Tech in Ten: Q&A With Jason Carter

Michigan Tech's thought leaders glimpse into the University's future. Jason Carter, chair of the Department of Kinesiology and Integrative Physiology (KIP), reflects on where research and education in the health sciences is heading over the next decade.

Q. What technology being developed today will change the game for education and research in kinesiology and integrative physiology 10 years from now?

A. We're in the age of wearable technologies, which is very exciting for departments like ours. We’re able to monitor, in real-time, so many variables connected to healthy living—physical activity levels, heart rates, subjective scales of stress and sleep. These subjective and objective measures of health are currently focused on the individual, but I see them becoming much more integrated with living environments and space. Things like black mold in the home, walking paths at high risk for slip-and-fall and other factors that can dramatically impact health will be monitored and integrated with other biometrics.

Read the complete article on the Michigan Tech News Website.

Computing and Information Sciences Working Group Established

Provost Jacqueline Huntoon announced the formation of a Computing and Information Sciences (CIS) Working Group at Michigan Tech. This follows an all-day Computing and Information Sciences retreat that was held on campus on Aug. 18, in which more than 60 members of the University community came together to discuss future directions in computing technology and their potential impact on University teaching and research programs and society at large.

The CIS Working Group is comprised of Daniel R. Fuhrmann (ECE), Min Song (CS), Jim Frendewey (SoT), Laura Brown (CS), Timothy Havens (ECE/CS), Roger Kieckhafer (ECE), Myounghoon (Philart) Jeon (CLS/CS) and Benjamin Ong (Math). Fuhrmann is the group's chair.

The charge to the Working Group is to develop recommendations designed to promote growth in size and quality of degree programs and the University's research portfolio in computing and information sciences, in the broadest sense. The recommendations are due to the Provost prior to the end of the 2017-18 academic year. She will review those recommendations and use them to provide guidance to the future University president and the University's Board of Trustees.

Throughout the year, as the Working Group crafts its recommendations, it will periodically engage with a broad-based advisory group to share ideas and receive feedback. The Advisory Group will be appointed by the Provost, based on nominations from the Working Group.

The CIS Working Group met with three members of the 14 Floors advisory group (Dave House, Kanwal Rekhi and John Rockwell) for a two-hour brainstorming session on Oct. 10.

Following that meeting, it was decided the primary task for the Working Group, in what remains of the Fall Semester, is to gather benchmarking information on how computing and information sciences are treated at other institutions, in terms of curriculum and administrative structure.

They will present a report on their findings to the Provost and to the Advisory Group for feedback prior to the end of the current calendar year. The Working Group timeline for the Spring 2018 semester remains open.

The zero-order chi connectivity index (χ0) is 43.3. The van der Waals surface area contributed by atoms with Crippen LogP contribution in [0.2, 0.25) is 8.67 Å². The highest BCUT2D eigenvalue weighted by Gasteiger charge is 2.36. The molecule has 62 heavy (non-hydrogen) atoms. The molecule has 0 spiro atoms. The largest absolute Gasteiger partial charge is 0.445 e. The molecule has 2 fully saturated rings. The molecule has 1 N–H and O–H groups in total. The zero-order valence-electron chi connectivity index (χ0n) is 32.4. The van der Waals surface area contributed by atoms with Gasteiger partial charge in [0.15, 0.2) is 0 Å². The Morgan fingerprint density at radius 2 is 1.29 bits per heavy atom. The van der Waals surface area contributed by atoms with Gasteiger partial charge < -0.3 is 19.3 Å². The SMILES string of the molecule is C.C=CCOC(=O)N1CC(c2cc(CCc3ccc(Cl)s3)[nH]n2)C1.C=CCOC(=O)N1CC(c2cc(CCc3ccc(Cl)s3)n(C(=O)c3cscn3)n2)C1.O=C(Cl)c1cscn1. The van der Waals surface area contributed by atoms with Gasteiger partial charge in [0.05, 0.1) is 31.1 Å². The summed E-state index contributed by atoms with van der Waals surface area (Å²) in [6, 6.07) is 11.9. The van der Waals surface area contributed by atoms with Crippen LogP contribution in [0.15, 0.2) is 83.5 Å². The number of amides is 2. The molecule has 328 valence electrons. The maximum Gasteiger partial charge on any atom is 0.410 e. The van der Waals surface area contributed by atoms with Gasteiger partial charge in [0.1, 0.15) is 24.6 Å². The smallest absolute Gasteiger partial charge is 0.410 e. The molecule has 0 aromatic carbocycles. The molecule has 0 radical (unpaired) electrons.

United Way Appeal is Underway

The Copper Country United Way has launched its 2017-18 campaign to raise $100,000 to support human service needs in Houghton and Keweenaw counties. University faculty and staff are encouraged to participate in this year's CCUW campus campaign. 

Seventeen nonprofit health and human service organizations in Houghton and Keweenaw counties are supported by the campaign. Michigan Tech has consistently been the CCUW's largest donor.

New this year, Econo Foods of Houghton is offering a $10 gift certificate to everyone who donates $52 or more. This can be done as a single lump sum or by payroll deduction (as little as $2 per pay period). Participating employees will receive a thank you card with further instructions on how to redeem their gift certificate.
Employees can make a difference for people in the Keweenaw by donating by cash or check, pledging an amount through payroll deduction or with a credit card payment by accessing the Copper Country United Way website.
Donating by payroll deduction is easy, tax deductible and just a few dollars each pay period adds up and makes a significant positive impact in the community. To sign up, use the donation form.
Employees may return their forms to CCUW Treasurer Heather Sander, 705 HNBB, 7-2466 or by email. The deadline is Dec. 8.

Course Material Survey for Students

Beginning today (Oct. 30), the Michigan Tech Campus Store will participate in a nationwide survey regarding course materials. The information collected is important to the Campus Store as we strive to provide the broadest course material options and most cost-conscious pricing through strategic partnerships, transparency and industry awareness.

Michigan Tech students will receive an email which will include a link to the survey hosted by OnCampus Research. The survey should take roughly 20 minutes. Be a part of a movement and encourage students with whom you have contact to participate in the survey.

Thank you from the Campus Store.

Upgrade PaperCut by Tomorrow

There have been several communications that upgrading your PaperCut software is required. This is one last reminder to upgrade by tomorrow (Oct. 31) if you have not already.